By Charles Odoom
The economic disruptions caused by COVID-19 are perhaps unprecedented in the history of globalization. The pandemic has frozen production, significantly scaled down consumption, heightened uncertainties in markets and hampered business confidence. While the impact is felt by the businesses that drive global trade, small and medium enterprises (SMEs) and businesses in the informal sector have suffered the most. Large-scale enterprises have resorted to cutting-edge technologies and digital products and platforms to accelerate innovation. However, SMEs are yet to catch up. While governments worldwide have provided various support packages to SMEs, policymakers could do more on social inclusion and innovation in ensuring business continuity.
The International Labor Organization (ILO) surveyed about 1,000 micro, small, and medium enterprises in eight countries across four continents1 and found that approximately 70% have had to shut down their operations. The ILO also reports that 75% of SMEs had experienced a downturn in revenues because of plunging demand. In Africa, governments have implemented support systems for SMEs to cushion the economic setbacks. Strategies have focused on the provision of cash transfers to temporarily laid off staff, moratoriums on loan servicing, free or subsidized utility services, tax breaks and deferrals of other statutory payments, and guarantees to incentivize financial institutions to extend loans to SMEs. Central banks have also responded by easing their macroprudential policies to support the liquidity challenges of SMEs. In addition, some countries have extended loans directly through new and existing business support programs.
Although the responses are commendable, there are no clear guidelines on fund utilization and disbursement. So the funds do not incentivize innovation, nor do they promote inclusiveness. Support systems have primarily focused on cash transfers to owners of SMEs who may or may not apply the funds to innovative business activities. Therefore, the sustenance of the SMEs being supported is not guaranteed, losing the very essence for which the funds were created.
SMEs are learning establishments that creatively internalize technology and market opportunities to extend their production frontiers. However, COVID-19 support packages have not sufficiently leveraged innovation for SMEs to help them navigate the changing work environment. A recent ACET paper on post-COVID-19 priorities for governments raised concerns about a disconnect between private sector policy and the needs of technology and innovation hubs, which can drive enterprise but need investment and support.2
Large firms that have responded well to the impact of COVID-19 have resorted to cutting-edge technologies and digital products and platforms to accelerate innovation. Innovation in SME development is a core element of inclusive growth strategies that must be supported even more in a COVID-19 era. SMEs that innovate are likely to employ more workers, pay higher wages, and are more productive than their counterparts who do not innovate. SME innovation can resolve social challenges efficiently, drive productivity and improve long-term growth. Innovative SMEs develop resilience and grow irrespective of what the environment is offering.
However, successful responses to the challenges of SMEs will be insufficient if policy responses do not prioritize inclusion. There is a disproportionate impact of COVID-19 on SMEs and businesses in the informal sector that are owned by vulnerable and marginalized entrepreneurs, a segment that is growing rapidly around the world. For example, women-owned entrepreneurs account for about 34% of SMEs globally,3 and between 30% and 37% in emerging markets – which translates into approximately 8 to 10 million SMEs.4 The blueprint for all responses must be inclusive; it must capture the nuances in needs of all vulnerable groups to ensure that no one is left behind in the recovery.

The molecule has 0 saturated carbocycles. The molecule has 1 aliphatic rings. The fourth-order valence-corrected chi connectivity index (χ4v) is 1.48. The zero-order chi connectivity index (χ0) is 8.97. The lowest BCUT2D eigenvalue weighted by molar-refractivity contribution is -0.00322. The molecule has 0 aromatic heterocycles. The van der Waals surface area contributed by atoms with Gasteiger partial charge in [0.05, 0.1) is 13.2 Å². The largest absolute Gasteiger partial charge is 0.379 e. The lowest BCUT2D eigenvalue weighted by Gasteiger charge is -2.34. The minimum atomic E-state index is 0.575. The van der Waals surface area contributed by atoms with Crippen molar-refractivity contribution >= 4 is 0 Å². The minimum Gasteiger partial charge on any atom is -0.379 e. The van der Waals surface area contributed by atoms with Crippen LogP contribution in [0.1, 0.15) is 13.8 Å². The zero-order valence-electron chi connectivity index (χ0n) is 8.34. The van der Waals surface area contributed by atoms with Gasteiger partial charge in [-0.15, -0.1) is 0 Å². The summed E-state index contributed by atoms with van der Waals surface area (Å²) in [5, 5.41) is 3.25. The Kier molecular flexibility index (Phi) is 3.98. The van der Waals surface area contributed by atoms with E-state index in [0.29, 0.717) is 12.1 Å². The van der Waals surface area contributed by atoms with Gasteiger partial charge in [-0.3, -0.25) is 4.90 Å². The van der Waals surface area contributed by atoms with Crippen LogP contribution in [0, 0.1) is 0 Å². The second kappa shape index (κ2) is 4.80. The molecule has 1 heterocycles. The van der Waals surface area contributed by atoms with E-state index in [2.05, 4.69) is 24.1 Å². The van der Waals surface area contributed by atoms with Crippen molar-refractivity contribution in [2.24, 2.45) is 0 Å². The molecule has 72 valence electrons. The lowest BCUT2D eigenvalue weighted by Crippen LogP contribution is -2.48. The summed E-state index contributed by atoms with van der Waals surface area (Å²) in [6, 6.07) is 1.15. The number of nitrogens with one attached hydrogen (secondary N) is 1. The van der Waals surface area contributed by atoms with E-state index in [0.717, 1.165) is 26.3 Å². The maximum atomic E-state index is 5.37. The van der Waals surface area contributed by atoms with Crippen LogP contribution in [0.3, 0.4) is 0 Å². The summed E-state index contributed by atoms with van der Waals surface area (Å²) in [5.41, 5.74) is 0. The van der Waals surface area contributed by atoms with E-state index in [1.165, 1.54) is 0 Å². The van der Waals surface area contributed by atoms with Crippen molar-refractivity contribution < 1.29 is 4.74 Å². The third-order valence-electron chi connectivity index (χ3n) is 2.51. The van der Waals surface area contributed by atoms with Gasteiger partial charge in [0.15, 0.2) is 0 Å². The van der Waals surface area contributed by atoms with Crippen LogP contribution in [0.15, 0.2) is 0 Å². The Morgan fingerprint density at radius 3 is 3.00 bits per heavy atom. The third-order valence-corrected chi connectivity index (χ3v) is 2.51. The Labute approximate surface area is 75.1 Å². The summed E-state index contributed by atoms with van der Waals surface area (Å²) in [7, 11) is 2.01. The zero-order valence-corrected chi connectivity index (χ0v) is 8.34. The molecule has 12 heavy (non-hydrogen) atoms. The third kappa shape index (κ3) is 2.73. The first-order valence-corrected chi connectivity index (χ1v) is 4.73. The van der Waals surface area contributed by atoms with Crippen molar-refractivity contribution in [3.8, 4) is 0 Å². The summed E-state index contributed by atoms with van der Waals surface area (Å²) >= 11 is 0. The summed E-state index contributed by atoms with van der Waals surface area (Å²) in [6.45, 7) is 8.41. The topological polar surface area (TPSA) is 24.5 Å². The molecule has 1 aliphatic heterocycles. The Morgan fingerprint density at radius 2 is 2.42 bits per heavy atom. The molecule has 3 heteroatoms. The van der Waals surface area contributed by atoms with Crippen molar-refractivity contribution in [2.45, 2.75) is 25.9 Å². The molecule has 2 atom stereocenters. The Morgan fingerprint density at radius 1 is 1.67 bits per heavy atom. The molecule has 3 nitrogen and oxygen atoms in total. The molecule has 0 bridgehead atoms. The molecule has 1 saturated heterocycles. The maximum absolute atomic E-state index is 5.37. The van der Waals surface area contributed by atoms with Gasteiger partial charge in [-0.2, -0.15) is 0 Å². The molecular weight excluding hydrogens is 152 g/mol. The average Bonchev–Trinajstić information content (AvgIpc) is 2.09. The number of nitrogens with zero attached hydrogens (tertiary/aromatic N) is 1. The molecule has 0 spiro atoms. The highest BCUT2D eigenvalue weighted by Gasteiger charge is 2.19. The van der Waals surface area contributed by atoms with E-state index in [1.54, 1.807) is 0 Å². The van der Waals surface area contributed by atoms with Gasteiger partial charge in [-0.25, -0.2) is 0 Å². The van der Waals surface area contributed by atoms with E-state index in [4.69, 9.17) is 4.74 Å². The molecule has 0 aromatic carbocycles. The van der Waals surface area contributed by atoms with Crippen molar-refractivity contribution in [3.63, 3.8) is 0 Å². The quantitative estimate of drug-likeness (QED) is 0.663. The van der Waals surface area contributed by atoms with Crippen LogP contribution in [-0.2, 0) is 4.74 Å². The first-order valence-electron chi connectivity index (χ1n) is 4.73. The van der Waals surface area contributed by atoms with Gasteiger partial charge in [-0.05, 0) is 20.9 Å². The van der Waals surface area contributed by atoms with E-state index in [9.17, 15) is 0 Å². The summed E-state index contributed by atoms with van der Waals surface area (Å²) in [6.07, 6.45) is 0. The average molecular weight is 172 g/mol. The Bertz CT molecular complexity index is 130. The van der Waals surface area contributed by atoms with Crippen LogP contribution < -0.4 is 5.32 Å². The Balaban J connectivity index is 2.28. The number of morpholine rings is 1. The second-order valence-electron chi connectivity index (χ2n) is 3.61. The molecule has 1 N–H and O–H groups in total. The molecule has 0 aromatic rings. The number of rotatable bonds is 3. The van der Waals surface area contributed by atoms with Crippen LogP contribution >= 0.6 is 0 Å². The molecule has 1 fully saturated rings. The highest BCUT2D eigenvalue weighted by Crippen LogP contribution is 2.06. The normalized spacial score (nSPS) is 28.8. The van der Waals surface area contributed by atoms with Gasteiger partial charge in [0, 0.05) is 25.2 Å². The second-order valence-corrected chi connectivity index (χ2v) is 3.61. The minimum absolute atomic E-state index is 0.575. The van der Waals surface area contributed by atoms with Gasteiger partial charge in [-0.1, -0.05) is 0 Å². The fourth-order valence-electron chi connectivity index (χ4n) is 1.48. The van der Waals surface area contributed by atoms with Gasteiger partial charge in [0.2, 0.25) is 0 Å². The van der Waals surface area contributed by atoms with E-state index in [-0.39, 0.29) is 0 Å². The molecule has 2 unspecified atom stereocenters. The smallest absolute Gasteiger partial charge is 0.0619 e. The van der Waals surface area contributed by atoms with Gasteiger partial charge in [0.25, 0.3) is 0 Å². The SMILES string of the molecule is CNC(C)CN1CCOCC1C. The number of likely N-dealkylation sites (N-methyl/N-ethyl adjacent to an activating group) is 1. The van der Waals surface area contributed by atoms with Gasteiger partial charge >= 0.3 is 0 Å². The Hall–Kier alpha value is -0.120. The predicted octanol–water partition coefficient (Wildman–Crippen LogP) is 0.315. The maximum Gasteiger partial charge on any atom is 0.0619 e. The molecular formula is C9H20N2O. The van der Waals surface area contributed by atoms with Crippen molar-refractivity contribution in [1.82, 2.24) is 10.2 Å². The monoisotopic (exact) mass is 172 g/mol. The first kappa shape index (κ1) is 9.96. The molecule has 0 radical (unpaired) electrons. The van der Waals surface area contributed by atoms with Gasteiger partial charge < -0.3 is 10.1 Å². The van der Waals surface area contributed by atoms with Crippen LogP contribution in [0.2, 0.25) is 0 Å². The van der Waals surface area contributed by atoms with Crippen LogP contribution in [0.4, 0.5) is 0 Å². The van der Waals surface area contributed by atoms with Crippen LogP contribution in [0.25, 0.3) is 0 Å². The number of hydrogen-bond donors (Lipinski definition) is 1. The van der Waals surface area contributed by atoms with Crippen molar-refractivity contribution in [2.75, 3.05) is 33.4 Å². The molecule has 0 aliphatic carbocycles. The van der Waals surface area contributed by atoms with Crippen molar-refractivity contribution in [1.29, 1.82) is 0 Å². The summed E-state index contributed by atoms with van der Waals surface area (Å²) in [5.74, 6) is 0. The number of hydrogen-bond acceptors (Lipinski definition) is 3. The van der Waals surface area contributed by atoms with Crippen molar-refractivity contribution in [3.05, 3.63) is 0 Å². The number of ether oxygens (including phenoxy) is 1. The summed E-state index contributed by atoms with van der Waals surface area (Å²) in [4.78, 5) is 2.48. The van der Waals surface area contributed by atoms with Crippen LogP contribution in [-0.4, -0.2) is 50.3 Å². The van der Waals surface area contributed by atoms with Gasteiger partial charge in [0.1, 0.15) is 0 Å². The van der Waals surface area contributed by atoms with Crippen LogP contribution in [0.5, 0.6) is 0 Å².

While there are significant long-term challenges—including the absence of technological infrastructure, digital literacy and skills—in the short term, COVID-19 interventions by governments need to include innovation promotion strategies for SMEs. Examples include a reduction in data and telecommunication charges, the provision of mobile internet connectivity technology, and training on digital marketing strategies, among others. Such interventions would address some of the immediate limitations to innovation that SMEs face—and possibly instill an innovation culture that could persist after the pandemic.
For financial recovery packages to be impactful in driving SME innovation, funds need to be better matched to specific innovative activities. This will help clarify the theory of change for achieving targets and increase the prospect of successful outcomes.
Governments should roll out more inclusive, targeted COVID-19 relief intervention programs for women and other marginalized SME entrepreneurs.
The plethora of relief programs should be utilized to improve the diffusion of technology and innovation in the SME space.
Charles Odoom is the head of the Private Sector Development (PSD) unit at the African Center for Economic Transformation (ACET), providing strategic policy advice to governments on PSD issues. Previously, he was a management consultant focused on supporting SMEs to deliver high performance.
Policy experts and researchers from the African Center for Economic Transformation (ACET) and the Development and Economic Growth Research Programme (DEGRP), in partnership with ODI, explore the critical role of innovation in Africa’s recovery from COVID-19. Essays identify areas in which innovation can contribute to effective responses and offer high-level policy recommendations.